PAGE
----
The Peugeot 307 WRC, which has already sparked controversy in world rally circles, will be unveiled at the Frankfurt Show. How long will it be before Peugeot Sport rallies the car?
The Peugeot 307 WRC, which has already sparked controversy in world rally circles, will be unveiled at the Frankfurt Motor Show. How long will it be before Peugeot Sport rallies the car?
CARtoday.com reported on Tuesday quoted WRC drivers' standings leader Richard Burns as saying he was leaving Peugeot for Subaru because he would not be sufficiently involved in the development of the French team's 307 rally car.
The Briton revealed that, for him, the main reason for his move to Subaru was to have greater involvement in car development. The decision about his future was, said Burns, a mutual one between him and Peugeot, reached shortly after he tested the new 307 just before Rally Deutschland.
The production version of the 307 WRC is based on the top-of-the-range version of the 307 CC (but with a fixed roof) and fitted with an engine developing 134 kW. The 307 WRC is Peugeot's next rally weapon and will eventually replace the 206 WRC, which has won three WRC titles.
With the current form of Estonian Markko Martin and his new Ford Focus RS 03 WRC, Peugeot may be forced to expedite the competitive début of the 307 WRC. But it all depends on when the 307 WRC can be homologated. To obtain homologation, 2500 307 CC 134 kW vehicles must be produced, at the same time as 25 000 vehicles in the 307 CC range, in twelve consecutive months.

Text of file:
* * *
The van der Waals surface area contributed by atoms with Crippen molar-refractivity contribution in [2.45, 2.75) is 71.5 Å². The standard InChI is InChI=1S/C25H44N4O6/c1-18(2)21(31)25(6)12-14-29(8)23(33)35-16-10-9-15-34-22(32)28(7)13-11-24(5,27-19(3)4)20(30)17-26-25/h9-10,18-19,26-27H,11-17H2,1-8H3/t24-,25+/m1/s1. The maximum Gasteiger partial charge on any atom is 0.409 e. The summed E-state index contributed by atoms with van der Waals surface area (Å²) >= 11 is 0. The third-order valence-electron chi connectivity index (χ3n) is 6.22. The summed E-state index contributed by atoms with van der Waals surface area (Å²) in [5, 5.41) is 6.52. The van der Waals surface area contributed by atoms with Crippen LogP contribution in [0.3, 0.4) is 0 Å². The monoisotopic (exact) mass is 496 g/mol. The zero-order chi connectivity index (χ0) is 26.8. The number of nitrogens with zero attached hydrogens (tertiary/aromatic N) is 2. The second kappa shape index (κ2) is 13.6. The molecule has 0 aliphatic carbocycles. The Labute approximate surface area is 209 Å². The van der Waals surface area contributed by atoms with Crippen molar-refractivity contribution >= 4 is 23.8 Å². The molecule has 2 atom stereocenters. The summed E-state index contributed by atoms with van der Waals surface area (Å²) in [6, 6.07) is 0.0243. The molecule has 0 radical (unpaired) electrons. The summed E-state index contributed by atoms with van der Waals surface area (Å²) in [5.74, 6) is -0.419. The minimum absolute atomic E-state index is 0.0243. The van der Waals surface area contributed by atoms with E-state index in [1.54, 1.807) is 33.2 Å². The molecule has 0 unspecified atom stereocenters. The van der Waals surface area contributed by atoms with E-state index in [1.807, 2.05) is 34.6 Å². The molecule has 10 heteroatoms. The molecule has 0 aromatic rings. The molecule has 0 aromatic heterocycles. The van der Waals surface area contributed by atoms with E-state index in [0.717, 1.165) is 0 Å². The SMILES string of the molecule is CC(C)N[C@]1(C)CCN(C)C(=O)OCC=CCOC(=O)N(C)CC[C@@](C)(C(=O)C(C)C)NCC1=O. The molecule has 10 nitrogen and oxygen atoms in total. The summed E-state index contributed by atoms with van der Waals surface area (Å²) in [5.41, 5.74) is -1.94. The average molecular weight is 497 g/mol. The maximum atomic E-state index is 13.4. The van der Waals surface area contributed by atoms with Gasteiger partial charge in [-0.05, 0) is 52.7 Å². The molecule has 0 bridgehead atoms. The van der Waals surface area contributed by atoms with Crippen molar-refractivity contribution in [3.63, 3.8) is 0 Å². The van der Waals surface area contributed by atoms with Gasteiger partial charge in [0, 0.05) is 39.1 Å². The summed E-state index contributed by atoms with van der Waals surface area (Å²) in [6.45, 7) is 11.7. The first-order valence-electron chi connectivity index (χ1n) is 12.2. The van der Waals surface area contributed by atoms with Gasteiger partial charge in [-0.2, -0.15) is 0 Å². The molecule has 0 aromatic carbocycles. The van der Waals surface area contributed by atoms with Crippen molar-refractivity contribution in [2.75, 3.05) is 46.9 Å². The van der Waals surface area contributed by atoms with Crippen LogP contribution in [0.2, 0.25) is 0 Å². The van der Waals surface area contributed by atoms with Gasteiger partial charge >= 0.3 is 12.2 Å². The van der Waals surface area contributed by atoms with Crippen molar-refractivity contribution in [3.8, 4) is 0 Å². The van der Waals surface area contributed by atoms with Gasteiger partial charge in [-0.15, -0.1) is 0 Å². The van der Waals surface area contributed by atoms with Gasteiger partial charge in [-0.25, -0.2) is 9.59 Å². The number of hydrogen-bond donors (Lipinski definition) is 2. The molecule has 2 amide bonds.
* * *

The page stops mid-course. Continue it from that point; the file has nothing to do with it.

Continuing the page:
The Peugeot Sport team is determined to perfect the vehicle before launching the 307 WRC in competition. Pre-planning studies began 15 months ago, a choice finally being made in favour of a CC version of the 307, at the request of Peugeot management. Building a more effective version of the Coupé Cabriolet also became a priority.
Although heavier than the saloon, the 307 CC required more torsional stiffness and the project benefited from WRC legislation which increased the minimum weight of the body to 320 kg.
The car is fitted with a five-speed Hewland gearbox, which is located at the rear of the engine in a transverse position, as opposed to the longitudinal 'box on the 206 WRC. A conical counter gear, situated behind the centre differential, provides the drive to the rear wheels. The three differentials - front, centre and rear - are electronically managed.
For the rally car, the engine is no longer the XU9J4 but the more recent XU7JP4, still with an aluminium block. Power is approximately 225 kW at an engine speed of 5 250 r/min with maximum torque of 580 N.m at 3 500 r/min.
Original article from Car